Searching for life

Professor Collins (at left) participating in a recent panel discussion the search for life beyond Earth.

The question of whether there is life elsewhere in the universe fascinates science fans and scientists alike.

The Christian Science Monitor recently called on Professor Geoff Collins and three other scientists involved in exploring the question of whether life could exist elsewhere to participate in a live panel and webcast at the NonProfit Center in downtown Boston.

Collins studies the icy moons of the outer solar system where he and other planetary scientists have identified features—liquid water, heat and geological processes—that suggest some form of life might possible in these environments.

The other panelists included Christopher Carr, a Massachusetts Institute of Technology (MIT) research scientist developing instruments for future space probes; pioneering MIT astrophysicist Sara Seager; and Harvard environmental scientist Robin Wordsworth.

“In many ways, we’re searching for our own reflection,” the Monitor’s editors explained. “But what about life as we don’t know it? Would we even recognize life out there—if it’s there to be found?”

The panel discussion focused on the difficulties of searching for signs of life, in our solar system and beyond, and some of the directions that scientists are taking to answer this age-old question.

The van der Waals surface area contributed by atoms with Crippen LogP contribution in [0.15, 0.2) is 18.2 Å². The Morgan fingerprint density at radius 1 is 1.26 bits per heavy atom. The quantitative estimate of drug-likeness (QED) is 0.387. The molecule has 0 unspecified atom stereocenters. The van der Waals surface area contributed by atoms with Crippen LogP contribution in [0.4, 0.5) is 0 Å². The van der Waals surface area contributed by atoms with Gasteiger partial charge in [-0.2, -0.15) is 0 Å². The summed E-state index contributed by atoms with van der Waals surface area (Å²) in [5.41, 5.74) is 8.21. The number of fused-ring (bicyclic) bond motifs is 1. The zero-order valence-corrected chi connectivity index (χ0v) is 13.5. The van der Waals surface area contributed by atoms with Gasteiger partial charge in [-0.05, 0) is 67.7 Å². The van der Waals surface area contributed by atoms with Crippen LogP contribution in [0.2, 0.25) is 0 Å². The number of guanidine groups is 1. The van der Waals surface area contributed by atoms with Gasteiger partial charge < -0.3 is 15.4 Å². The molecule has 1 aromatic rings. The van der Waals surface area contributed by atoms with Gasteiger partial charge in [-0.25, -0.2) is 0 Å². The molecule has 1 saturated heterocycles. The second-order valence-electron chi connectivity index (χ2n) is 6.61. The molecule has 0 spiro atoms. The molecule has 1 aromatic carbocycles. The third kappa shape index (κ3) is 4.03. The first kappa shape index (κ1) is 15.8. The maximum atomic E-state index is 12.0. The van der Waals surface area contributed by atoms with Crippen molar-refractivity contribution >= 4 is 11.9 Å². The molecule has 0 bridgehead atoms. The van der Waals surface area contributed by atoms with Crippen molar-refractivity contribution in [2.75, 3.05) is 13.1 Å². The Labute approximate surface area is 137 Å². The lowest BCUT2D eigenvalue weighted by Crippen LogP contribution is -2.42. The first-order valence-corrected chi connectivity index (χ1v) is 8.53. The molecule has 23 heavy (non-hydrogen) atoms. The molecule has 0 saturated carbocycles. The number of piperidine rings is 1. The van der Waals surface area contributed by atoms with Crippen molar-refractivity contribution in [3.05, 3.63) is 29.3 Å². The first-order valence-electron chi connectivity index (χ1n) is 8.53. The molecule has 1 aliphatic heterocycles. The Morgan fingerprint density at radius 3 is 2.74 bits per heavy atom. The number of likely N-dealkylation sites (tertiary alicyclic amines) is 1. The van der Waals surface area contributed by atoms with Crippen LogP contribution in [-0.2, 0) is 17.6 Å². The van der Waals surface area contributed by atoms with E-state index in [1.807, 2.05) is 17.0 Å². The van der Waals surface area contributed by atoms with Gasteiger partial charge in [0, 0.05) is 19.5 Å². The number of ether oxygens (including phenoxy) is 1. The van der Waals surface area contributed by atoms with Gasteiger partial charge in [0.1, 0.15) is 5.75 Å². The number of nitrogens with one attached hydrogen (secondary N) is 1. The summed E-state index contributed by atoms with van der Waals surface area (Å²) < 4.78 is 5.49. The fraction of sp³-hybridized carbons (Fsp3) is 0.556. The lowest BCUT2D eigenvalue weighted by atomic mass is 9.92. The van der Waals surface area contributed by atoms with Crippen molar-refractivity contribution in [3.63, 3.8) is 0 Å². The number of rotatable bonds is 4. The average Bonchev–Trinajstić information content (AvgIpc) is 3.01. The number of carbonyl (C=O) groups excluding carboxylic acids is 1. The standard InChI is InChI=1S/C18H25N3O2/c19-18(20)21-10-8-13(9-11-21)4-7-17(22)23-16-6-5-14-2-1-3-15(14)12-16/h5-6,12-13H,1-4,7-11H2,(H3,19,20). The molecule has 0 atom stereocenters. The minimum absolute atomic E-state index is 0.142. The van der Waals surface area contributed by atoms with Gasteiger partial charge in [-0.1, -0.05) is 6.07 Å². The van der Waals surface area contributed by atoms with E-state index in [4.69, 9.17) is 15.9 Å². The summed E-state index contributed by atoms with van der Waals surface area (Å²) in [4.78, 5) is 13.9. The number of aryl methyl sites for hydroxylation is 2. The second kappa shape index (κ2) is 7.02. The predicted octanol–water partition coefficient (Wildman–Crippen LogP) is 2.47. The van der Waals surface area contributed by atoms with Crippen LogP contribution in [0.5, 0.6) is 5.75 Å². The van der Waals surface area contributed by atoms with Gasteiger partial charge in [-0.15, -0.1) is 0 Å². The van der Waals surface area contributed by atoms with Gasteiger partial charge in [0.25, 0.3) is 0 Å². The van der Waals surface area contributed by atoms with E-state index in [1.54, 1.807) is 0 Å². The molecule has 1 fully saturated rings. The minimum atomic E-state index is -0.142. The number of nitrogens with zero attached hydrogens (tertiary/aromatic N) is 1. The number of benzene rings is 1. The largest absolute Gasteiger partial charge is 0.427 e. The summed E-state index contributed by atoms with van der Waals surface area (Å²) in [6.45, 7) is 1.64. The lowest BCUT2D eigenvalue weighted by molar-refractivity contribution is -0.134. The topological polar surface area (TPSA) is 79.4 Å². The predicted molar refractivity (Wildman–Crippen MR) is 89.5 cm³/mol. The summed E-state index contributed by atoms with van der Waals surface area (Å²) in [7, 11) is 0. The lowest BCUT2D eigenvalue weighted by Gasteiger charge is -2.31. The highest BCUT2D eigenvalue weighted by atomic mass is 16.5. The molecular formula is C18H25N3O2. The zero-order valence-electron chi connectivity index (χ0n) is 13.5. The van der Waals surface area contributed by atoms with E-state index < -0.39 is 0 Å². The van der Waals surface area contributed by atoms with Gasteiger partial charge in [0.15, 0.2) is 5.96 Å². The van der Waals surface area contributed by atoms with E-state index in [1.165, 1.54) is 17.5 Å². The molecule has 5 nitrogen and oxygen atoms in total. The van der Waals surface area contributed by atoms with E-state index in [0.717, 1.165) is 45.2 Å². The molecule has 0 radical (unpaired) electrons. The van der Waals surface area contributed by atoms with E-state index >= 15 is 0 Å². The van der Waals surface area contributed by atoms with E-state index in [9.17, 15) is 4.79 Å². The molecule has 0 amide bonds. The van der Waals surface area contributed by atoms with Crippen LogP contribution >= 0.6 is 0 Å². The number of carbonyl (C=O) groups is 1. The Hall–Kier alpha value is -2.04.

“I’m very excited about Jupiter’s moon Europa because, out of all the icy moons we find in the outer solar system, it’s the one that appears to be a place where the entire surface has been active over relatively recent geological time,” Collins said.

Geologic activity increases the likelihood that the building blocks of life have been combined together in Europa’s sub-surface oceans, creating an environment capable of incubating some form of life. NASA is currently developing plans for a new probe, the Clipper mission, to return to Europa.

Professor Collins and his Wheaton colleague Associate Professor of Physics Jason Goodman, along with their students, are currently participating in a five-year, $50 million effort to study the origins, evolution, distribution and future of life in the universe.